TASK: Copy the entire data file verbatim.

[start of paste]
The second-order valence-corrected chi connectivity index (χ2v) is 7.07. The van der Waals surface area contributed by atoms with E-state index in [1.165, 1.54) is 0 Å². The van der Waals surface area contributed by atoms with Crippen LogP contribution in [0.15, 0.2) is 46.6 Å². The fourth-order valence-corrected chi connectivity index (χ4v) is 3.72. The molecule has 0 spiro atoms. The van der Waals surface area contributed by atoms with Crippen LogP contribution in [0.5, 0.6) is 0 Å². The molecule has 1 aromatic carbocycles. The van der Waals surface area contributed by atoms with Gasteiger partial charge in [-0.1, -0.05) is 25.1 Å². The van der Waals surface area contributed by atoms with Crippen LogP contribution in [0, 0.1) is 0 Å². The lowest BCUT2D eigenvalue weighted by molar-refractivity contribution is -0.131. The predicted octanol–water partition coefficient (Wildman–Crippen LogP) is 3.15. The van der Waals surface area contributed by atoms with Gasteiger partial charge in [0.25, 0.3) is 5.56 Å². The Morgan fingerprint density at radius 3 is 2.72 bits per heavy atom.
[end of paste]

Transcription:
The second-order valence-corrected chi connectivity index (χ2v) is 7.07. The van der Waals surface area contributed by atoms with E-state index in [1.165, 1.54) is 0 Å². The van der Waals surface area contributed by atoms with Crippen LogP contribution in [0.15, 0.2) is 46.6 Å². The fourth-order valence-corrected chi connectivity index (χ4v) is 3.72. The molecule has 0 spiro atoms. The van der Waals surface area contributed by atoms with Crippen LogP contribution in [0.5, 0.6) is 0 Å². The molecule has 1 aromatic carbocycles. The van der Waals surface area contributed by atoms with Gasteiger partial charge in [-0.1, -0.05) is 25.1 Å². The van der Waals surface area contributed by atoms with Crippen LogP contribution in [0, 0.1) is 0 Å². The lowest BCUT2D eigenvalue weighted by molar-refractivity contribution is -0.131. The predicted octanol–water partition coefficient (Wildman–Crippen LogP) is 3.15. The van der Waals surface area contributed by atoms with Gasteiger partial charge in [0.25, 0.3) is 5.56 Å². The Morgan fingerprint density at radius 3 is 2.72 bits per heavy atom.